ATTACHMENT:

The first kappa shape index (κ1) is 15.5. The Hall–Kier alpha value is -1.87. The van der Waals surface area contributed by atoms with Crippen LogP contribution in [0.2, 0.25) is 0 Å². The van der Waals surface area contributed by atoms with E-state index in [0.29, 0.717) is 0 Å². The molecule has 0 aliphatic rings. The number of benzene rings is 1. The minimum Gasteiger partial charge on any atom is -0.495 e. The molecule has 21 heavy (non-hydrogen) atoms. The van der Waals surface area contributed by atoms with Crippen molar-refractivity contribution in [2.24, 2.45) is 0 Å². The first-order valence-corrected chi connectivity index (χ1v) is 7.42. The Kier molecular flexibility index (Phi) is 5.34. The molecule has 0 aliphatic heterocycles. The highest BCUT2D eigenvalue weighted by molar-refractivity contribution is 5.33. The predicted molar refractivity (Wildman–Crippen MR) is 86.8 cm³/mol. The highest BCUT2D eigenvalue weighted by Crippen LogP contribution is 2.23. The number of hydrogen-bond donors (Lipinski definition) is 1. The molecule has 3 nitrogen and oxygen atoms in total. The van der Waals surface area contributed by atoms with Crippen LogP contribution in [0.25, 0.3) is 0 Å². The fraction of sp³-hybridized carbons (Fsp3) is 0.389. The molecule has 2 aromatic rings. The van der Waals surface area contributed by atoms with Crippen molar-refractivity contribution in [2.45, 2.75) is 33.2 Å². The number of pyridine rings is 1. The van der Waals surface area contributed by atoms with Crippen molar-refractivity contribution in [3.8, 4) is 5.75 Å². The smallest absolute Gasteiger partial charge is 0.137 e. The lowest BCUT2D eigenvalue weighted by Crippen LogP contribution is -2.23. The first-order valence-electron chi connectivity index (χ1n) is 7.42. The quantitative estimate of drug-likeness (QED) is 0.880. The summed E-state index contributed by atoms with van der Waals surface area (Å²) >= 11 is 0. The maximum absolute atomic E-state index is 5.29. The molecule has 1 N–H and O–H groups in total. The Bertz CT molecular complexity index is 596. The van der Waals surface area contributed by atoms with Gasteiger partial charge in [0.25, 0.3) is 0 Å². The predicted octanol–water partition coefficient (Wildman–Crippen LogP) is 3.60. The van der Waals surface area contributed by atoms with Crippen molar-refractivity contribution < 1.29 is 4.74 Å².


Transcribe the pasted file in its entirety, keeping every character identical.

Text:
The first kappa shape index (κ1) is 15.5. The Hall–Kier alpha value is -1.87. The van der Waals surface area contributed by atoms with Crippen LogP contribution in [0.2, 0.25) is 0 Å². The van der Waals surface area contributed by atoms with E-state index in [0.29, 0.717) is 0 Å². The molecule has 0 aliphatic rings. The number of benzene rings is 1. The minimum Gasteiger partial charge on any atom is -0.495 e. The molecule has 21 heavy (non-hydrogen) atoms. The van der Waals surface area contributed by atoms with Crippen molar-refractivity contribution in [2.24, 2.45) is 0 Å². The first-order valence-corrected chi connectivity index (χ1v) is 7.42. The Kier molecular flexibility index (Phi) is 5.34. The molecule has 0 aliphatic heterocycles. The highest BCUT2D eigenvalue weighted by molar-refractivity contribution is 5.33. The predicted molar refractivity (Wildman–Crippen MR) is 86.8 cm³/mol. The highest BCUT2D eigenvalue weighted by Crippen LogP contribution is 2.23. The number of hydrogen-bond donors (Lipinski definition) is 1. The molecule has 3 nitrogen and oxygen atoms in total. The van der Waals surface area contributed by atoms with Crippen LogP contribution in [0.25, 0.3) is 0 Å². The fraction of sp³-hybridized carbons (Fsp3) is 0.389. The molecule has 2 aromatic rings. The van der Waals surface area contributed by atoms with Crippen molar-refractivity contribution in [2.45, 2.75) is 33.2 Å². The number of pyridine rings is 1. The van der Waals surface area contributed by atoms with Crippen molar-refractivity contribution in [3.8, 4) is 5.75 Å². The smallest absolute Gasteiger partial charge is 0.137 e. The lowest BCUT2D eigenvalue weighted by Crippen LogP contribution is -2.23. The first-order valence-electron chi connectivity index (χ1n) is 7.42. The quantitative estimate of drug-likeness (QED) is 0.880. The summed E-state index contributed by atoms with van der Waals surface area (Å²) >= 11 is 0. The maximum absolute atomic E-state index is 5.29. The molecule has 1 N–H and O–H groups in total. The Bertz CT molecular complexity index is 596. The van der Waals surface area contributed by atoms with Gasteiger partial charge in [0.25, 0.3) is 0 Å². The predicted octanol–water partition coefficient (Wildman–Crippen LogP) is 3.60. The van der Waals surface area contributed by atoms with Crippen molar-refractivity contribution < 1.29 is 4.74 Å².